“The Christmas season is something that takes up a lot of head-space here at King’s from quite a long time before October, primarily due to our service on Christmas Eve, the famous ‘Festival of Nine Lessons and Carols from King’s.’ Andrew Hammond, Chaplain of King’s College, gives us a behind-the-scenes peak into famous for their annual live broadcast Service of Nine Lessons and Carols service on Christmas Eve.

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Beethoven in space

Katie Paterson has always wanted to shoot Beethoven to the moon. In Earth-Moon-Earth (2007) the Scottish conceptual artist translated a performance of Beethoven’s Moonlight Sonata into Morse code, sent the radio signals to the moon, and recaptured the reflection.

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A composer’s Christmas: Sarah Quartel

“It’s like a favourite carol or particular descant is a member of the family that comes once a year and gets the prized spot at the dinner table.” We caught up with composer Sarah Quartel to find out what she loves about Christmas, how the season inspires her composing, and how she spends her Christmas day.

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One’s “own” voice?

Sometimes personal and professional lives get tangled in unexpected ways. As I was writing an article on the nineteenth-century celebrity soprano Jenny Lind (1820-1887), a colleague who’d been asked to send comments on an early draft alerted me to a problem: I wasn’t writing, or so they thought, with my “own voice.” Their comment got me thinking—first of all, about the basis for their claim.

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A composer’s Christmas: Alan Bullard

Alan Bullard is a highly respected composer of both instrumental and choral music. He has written many well-loved carols and Christmas works and edited a number of volumes of Christmas carols. To mark the start of the Advent season, we asked him to tell us a bit about his Christmas traditions and what it is about Christmas that inspires his writing.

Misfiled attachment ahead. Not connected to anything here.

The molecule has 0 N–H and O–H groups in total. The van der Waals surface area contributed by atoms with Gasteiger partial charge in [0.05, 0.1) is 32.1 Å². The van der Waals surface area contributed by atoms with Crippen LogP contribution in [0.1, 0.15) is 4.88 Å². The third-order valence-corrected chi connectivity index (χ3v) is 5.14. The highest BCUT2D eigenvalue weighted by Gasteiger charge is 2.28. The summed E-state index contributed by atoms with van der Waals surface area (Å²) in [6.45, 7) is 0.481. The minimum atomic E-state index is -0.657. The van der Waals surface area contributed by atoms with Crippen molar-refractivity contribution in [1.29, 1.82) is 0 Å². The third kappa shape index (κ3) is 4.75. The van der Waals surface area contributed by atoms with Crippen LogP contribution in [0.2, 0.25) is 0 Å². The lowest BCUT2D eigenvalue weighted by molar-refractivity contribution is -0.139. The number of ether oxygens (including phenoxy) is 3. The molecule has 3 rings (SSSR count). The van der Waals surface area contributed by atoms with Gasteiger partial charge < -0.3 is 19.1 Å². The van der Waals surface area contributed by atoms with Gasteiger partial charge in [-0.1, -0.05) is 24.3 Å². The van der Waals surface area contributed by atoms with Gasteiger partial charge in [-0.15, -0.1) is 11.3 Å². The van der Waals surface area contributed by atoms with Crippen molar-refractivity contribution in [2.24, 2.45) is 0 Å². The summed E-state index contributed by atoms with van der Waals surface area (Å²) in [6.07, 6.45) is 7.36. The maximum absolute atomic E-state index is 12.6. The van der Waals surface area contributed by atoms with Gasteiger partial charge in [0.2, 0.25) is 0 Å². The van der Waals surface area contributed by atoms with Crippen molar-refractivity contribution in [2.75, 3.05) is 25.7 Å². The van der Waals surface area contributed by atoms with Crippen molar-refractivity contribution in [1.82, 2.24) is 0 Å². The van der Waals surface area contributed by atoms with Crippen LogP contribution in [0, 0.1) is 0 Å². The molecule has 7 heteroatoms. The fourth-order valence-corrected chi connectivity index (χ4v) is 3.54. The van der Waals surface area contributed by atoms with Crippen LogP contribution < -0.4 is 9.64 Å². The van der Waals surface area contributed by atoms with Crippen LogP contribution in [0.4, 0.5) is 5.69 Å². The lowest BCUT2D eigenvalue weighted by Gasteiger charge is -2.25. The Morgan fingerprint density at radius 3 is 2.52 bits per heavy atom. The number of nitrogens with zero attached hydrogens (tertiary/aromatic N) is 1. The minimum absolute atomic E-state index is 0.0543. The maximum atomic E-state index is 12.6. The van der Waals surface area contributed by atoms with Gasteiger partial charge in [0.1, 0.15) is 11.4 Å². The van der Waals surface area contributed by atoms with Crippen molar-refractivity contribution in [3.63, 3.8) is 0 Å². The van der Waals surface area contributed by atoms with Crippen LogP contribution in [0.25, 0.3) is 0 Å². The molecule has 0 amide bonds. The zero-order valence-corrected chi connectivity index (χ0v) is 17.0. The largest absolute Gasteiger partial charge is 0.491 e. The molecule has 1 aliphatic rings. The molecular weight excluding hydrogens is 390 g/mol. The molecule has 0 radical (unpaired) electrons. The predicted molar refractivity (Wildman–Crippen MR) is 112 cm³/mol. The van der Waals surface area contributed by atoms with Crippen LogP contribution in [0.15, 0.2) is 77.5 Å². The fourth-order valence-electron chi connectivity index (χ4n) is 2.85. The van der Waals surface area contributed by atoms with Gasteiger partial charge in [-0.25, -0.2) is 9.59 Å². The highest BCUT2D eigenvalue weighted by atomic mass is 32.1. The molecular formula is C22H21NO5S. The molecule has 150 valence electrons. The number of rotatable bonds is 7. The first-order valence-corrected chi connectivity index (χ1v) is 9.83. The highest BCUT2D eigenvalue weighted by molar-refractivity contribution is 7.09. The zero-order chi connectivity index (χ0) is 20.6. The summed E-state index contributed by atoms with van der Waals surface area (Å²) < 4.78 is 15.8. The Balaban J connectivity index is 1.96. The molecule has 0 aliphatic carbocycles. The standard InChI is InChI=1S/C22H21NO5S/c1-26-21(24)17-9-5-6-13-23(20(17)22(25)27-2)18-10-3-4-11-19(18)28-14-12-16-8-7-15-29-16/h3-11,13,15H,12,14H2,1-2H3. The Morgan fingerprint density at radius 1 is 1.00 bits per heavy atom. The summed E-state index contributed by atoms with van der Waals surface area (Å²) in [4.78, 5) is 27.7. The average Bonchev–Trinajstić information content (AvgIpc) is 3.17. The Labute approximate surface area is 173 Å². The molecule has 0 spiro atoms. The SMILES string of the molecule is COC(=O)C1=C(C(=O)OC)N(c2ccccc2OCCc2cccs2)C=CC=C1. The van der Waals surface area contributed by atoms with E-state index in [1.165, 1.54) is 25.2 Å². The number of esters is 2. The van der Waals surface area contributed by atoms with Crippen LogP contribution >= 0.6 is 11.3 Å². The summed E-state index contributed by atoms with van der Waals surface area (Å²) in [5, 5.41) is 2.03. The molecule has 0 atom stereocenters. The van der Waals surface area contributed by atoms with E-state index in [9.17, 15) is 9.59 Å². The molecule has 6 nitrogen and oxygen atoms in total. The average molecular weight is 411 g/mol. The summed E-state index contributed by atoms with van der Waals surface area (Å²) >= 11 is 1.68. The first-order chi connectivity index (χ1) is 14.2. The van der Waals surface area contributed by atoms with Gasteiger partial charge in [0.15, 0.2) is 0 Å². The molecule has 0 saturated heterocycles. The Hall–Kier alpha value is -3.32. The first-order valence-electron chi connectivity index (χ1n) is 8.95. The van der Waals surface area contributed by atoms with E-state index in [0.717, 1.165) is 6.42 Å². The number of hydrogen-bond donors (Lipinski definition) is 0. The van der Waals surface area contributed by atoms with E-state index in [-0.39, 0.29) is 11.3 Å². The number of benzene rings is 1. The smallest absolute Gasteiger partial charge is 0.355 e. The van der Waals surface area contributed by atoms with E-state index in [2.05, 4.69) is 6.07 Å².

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Rethinking the singalong

When two young veterans came to our elementary school to give a talk and show slides about their experience in Afghanistan, the children were captivated with their presentation. The slides brought to life much of what the soldiers saw and experienced. As the music teacher, I planned to have the children say thank you in a musical way. I didn’t choose a patriotic song, but a song that exemplified the love and appreciation we all had for these soldiers. I chose one song that the entire student body of the school could sing together.

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The birth of a new carol

“This is why I dedicated Little Babe Born of Mary to my son Mason, so that I might be reminded of the part I play in helping him reach his fullest and brightest potential.” James Kevin Gray is the composer of the Christmas Carol Little Babe, Born of Mary. He is also one of our newest composers. We had a chat with him to find out more about the motivations, inspirations, and his process behind this piece.

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Festival Dohori in the Kathmandu Valley

Nepal’s rural hills are famous for the all-night songfests in which conversational dohori and other folk songs are sung, much more so than the Kathmandu Valley. But there are a few places in the capital city and surrounding valley that also have long traditions of gathering and singing at religious festivals.